Wild animals do not, under any circumstances, make good pets. It is impossible to provide them the same environment as their natural habitats, thus putting the onus on the owners to take into consideration factors like habitation, temperature, light, food and water. Instead of adapting to their locale, wild animals are a threat to the communities in which they are kept captive. This is not just from a security point of view (where owners are not professionally trained to ensure their welfare), but also from a health aspect. The threat of passing on rare diseases to humans always exists.
Of late, there have been quite a few startling reports highlighting illegal animal trade with a view towards keeping them as pets at home. Keeping exotic pets, like primates, lion cubs and iguanas has become common. Statistics illustrate that the UAE legally imported 10,000 royal snakes and issued four times the permits issued in other Gulf Cooperation Council countries to import big cats like tigers, cheetahs, lions and leopards between 2007 and 2010.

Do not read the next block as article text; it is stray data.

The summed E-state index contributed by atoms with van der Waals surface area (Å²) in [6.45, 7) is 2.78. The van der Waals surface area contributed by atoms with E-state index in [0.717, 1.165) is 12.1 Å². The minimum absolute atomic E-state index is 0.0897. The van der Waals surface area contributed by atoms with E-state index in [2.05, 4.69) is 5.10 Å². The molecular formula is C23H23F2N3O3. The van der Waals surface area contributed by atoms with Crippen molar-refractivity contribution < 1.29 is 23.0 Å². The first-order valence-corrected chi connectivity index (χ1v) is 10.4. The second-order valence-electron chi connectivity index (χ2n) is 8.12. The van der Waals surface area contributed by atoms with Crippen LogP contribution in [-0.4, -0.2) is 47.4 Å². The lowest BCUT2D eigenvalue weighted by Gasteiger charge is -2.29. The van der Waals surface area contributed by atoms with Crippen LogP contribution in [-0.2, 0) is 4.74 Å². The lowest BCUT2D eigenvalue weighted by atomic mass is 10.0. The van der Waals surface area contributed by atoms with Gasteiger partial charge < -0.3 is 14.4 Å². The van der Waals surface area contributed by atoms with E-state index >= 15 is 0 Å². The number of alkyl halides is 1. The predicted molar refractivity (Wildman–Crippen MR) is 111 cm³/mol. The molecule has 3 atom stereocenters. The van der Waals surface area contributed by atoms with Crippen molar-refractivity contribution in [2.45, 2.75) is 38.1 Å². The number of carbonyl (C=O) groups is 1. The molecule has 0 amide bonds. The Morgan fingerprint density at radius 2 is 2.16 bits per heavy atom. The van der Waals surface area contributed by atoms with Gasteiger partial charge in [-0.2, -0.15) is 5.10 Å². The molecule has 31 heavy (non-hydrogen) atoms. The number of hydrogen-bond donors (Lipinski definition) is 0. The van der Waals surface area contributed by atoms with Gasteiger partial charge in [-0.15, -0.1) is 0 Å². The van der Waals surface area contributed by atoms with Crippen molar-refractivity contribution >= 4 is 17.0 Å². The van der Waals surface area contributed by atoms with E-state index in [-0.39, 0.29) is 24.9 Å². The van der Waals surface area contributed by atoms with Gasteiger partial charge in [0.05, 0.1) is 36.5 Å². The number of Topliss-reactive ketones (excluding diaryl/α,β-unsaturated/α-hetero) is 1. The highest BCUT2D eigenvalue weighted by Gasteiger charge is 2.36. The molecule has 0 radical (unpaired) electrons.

These illegal and dangerous transactions must be curbed without hesitation. The UAE is an active campaigner against the export and import of banned flora and fauna. It is a valued member of CITES (Convention on the International Trade in Endangered Species). There is a federal law that states the country’s position in this respect. There are also tough punitive measures in place to control the actions of those who flout this law.
The Ministry of Environment and Water must ensure that it plays an active role in halting such kind of illegal activities across the country. It must be emphasised, however, that awareness and education about this problem is vital.
The problem does not lie with the animals as much as it does with human beings.